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How To Protect Your Aging Loved Ones From Fraud.

February 13, 2011

On February 3rd I wrote a blog called, The Conversation You Never Want To Have: Life Insurance and Wills. I saw an article today in The Kiplinger talking about the same thing. Due to my own personal experience with it, and the importance of the matter, I just felt like I had to blog about it again. The Kiplinger article covered topics not only regarding having that uncomfortable conversation but the idea of implementing spending plans with your family to build a nest egg. If you may not already know I am a HUGE fan of the Investigation Discovery channel. There is a show called The Will: Family Secrets Revealed. One episode in particular highlighted the story of a man named Willie, who died  after years of suffering with dementia. His family was shocked to learn that his estate, worth up to $70,000 was left not to them but his lawyer. It was later discovered that his attorney, who was trusted to do what is best for his client, used Willie’s dementia to his benefit. He managed to become the sole inheritor of all of the assets and swindled the family out of not just money but precious memories. As sad as this is, the reality is that things like this happen all the time. Do you want that to happen to you? To your mother and father? I know I don’t. Recently, a family health scare really got me thinking about the possible dangers of not having all of the financial loose ends tied up.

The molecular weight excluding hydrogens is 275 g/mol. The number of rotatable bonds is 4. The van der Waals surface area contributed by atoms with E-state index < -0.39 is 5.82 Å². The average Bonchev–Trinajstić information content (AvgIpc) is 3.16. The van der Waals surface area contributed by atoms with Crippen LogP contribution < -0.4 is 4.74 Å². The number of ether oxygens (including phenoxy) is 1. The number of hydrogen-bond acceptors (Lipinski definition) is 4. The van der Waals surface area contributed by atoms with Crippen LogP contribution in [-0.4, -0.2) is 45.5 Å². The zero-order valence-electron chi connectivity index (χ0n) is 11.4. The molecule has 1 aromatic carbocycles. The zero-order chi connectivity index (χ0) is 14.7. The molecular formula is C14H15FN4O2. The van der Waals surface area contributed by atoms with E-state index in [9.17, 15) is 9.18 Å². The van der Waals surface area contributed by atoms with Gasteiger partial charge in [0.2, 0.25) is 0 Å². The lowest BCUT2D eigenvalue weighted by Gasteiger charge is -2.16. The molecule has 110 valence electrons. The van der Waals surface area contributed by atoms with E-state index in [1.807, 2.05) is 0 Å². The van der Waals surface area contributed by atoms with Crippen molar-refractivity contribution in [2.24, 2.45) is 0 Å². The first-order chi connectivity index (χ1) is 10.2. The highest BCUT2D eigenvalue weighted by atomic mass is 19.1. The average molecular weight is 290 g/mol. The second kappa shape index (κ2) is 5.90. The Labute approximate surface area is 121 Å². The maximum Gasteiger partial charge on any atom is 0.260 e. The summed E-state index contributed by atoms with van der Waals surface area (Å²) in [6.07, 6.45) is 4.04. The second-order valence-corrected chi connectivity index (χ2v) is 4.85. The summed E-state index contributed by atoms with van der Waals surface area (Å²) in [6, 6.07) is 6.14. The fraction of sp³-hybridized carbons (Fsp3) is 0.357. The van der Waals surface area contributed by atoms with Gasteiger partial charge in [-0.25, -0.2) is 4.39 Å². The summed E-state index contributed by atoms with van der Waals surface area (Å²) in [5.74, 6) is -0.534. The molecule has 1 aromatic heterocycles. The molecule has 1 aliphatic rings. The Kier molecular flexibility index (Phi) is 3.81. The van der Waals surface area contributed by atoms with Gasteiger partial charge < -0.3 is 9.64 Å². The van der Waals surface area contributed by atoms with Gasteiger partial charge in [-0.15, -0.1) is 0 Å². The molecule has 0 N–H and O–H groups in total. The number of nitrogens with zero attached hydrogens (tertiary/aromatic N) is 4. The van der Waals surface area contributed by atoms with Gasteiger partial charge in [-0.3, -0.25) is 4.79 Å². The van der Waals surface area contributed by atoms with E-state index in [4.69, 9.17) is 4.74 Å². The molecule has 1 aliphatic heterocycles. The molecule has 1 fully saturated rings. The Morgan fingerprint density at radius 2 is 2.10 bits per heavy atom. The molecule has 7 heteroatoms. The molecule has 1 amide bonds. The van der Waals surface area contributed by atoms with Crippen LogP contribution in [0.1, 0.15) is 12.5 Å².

In my previous blog I talked about the importance of life insurance and wills, but what about people who don’t qualify for decent life insurance? Well here is where the spending plan comes in. As our parents get older, and even with grandparents too,  things like Alzheimer’s and dementia are realistic things to worry about. Talk to your parents about who will be given power of attorney. Find out where they keep all important financial and medical documents. Figure out what savings they have in regards to funeral expenses or any outstanding debt. You can help to alleviate that burden they may feel by creating and donating towards a spending plan for such expenses. Don’t allow your loved ones to become a victim of fraud. Be proactive and ask questions, seek advice from financial planners but shop around. The most important thing, is don’t demand and give instructions. They are after all our parents, we don’t tell them what to do, it’s always the other way around. Be gentle and give advice and guidance. Make sure to listen too. Your parents may have a strong desire to leave money towards a charity or particular person, their money should always go to things they care about not what you deem as fit. Losing a loved one takes it toll on your heart, don’t let it take your finances too.

At GAI ( we can help set up spending plans and provide you with all the financial guidance you need. Let us help you make this easier to talk about and implement. Give us a call at 212-979-6830 or stop by for a visit.

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